Reminisce

by living-glass

He whipped out a good handful of peanut butter, spreading it on the exact half of the bread, the other half with strawberry jam.

That was how she used to like it. He never understood why, not even until this very day. 

He did the usual, coffee for two, but of course, lesser sugar for her. “I need to taste the definition of bitter from the caffeine and the sweetness of my peanut butter and jam sandwich.” 

He organised the forks and spoons, placing their breakfast out on the table.

A beautiful, sunny morning it was. Not much of a crowd, really. A natural glow with golden specks of dust dancing in the sunshine. It was a silence comfortable for him, and he knew it was comfortable for her.

“It’s time to eat Margaret.” He then started flipping through the papers, waiting for her to finish her meal before he started on his. It was a tradition, he wanted to make sure she would not start buzzing away about the new neighbours moving in or her son’s recent marriage.

He would always remain close-mouthed, the most a nonchalant groan of acknowledgement, face hidden behind the bold, intimidating headlines. As taciturn as he was, and still is, he wished he saw more of her emerald eyes, the natural rolls and curls that fell over her shoulders, or maybe the way her hands moved when she was overly-engrossed in her own silly conversations, mostly with herself.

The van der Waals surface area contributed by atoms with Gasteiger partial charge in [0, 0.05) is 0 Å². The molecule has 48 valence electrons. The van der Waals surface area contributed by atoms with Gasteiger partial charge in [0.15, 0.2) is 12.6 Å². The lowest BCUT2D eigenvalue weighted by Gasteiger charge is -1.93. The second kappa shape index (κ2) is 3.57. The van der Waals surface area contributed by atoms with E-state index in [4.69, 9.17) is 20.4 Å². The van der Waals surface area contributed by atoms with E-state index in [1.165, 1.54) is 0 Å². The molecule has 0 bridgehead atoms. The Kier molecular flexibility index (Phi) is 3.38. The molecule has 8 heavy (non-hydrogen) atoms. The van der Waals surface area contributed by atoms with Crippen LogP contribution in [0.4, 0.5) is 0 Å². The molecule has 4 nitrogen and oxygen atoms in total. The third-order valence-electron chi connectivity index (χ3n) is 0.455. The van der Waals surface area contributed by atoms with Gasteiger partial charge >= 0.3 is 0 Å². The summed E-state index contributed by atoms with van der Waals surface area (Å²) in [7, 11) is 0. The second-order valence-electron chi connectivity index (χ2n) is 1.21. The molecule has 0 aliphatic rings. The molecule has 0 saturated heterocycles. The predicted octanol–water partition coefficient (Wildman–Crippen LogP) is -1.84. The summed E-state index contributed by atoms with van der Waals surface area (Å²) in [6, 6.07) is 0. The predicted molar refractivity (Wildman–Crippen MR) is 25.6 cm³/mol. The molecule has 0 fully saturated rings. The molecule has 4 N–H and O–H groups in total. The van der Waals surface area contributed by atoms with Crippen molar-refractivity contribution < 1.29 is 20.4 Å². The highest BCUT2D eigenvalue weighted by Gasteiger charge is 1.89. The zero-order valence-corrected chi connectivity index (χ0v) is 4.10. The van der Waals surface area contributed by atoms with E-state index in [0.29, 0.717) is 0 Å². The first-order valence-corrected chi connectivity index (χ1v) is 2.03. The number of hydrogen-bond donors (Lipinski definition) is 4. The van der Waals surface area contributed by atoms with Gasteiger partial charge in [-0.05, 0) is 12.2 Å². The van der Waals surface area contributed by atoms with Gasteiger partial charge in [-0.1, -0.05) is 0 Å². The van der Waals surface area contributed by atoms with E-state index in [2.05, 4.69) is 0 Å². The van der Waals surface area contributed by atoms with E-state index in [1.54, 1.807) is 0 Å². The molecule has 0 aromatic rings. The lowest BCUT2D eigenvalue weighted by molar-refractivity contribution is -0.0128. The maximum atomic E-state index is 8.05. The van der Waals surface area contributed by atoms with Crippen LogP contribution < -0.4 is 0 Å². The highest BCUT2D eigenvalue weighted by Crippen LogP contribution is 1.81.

He cleared up after, and was preparing to go out. 

He wore what he did as always, a nice brown leather jacket with a blue sweatshirt, probably one he had since the war ended, black slacks, and a comfortable pair of loafers. He struggled a little on his walking stick that could only support half his body weight, slipping on his winter gloves and hat.

They stopped by Aunt Macey’s floral shop again.

He picked out lilies this time round, one of her favourites.

The clouds were unrelenting, deciding to unleash pelts that came skyrocketing down.

Slowly, but steadily, he finally arrived at their meeting point.

He stood infront of her. “We’re here,” he said.

He let the silence drown him. Taking off his hat, pressing it against his shoulders. He bent down, straining to place the bouquet beside her. “They ran out of carnations at Macey’s and it started to rain.” He went on answering her questions about the new neighbours that moved in, about their son’s recent marriage. He smiled a little, complaint a little. He felt live whenever he was with her.

Only that she wasn’t there.

“Sir, it’s time to head back. I’m afraid the rain won’t stop anytime soon,” the nurse told him. He stood there, reminiscing for a while before allowing the nurse to take his arm. They turned around and headed back.

Next Sunday again, perhaps, when the sun is a little kinder. 

Not when the black massive clouds dominated the sky,

Not when the birds flocked to seek shelter,

Not when lightning pierced through and tore open the morning clouds,

Not when the rain seeped through the soil and washed away

All the other lilies and carnations

Around her gravestone. 

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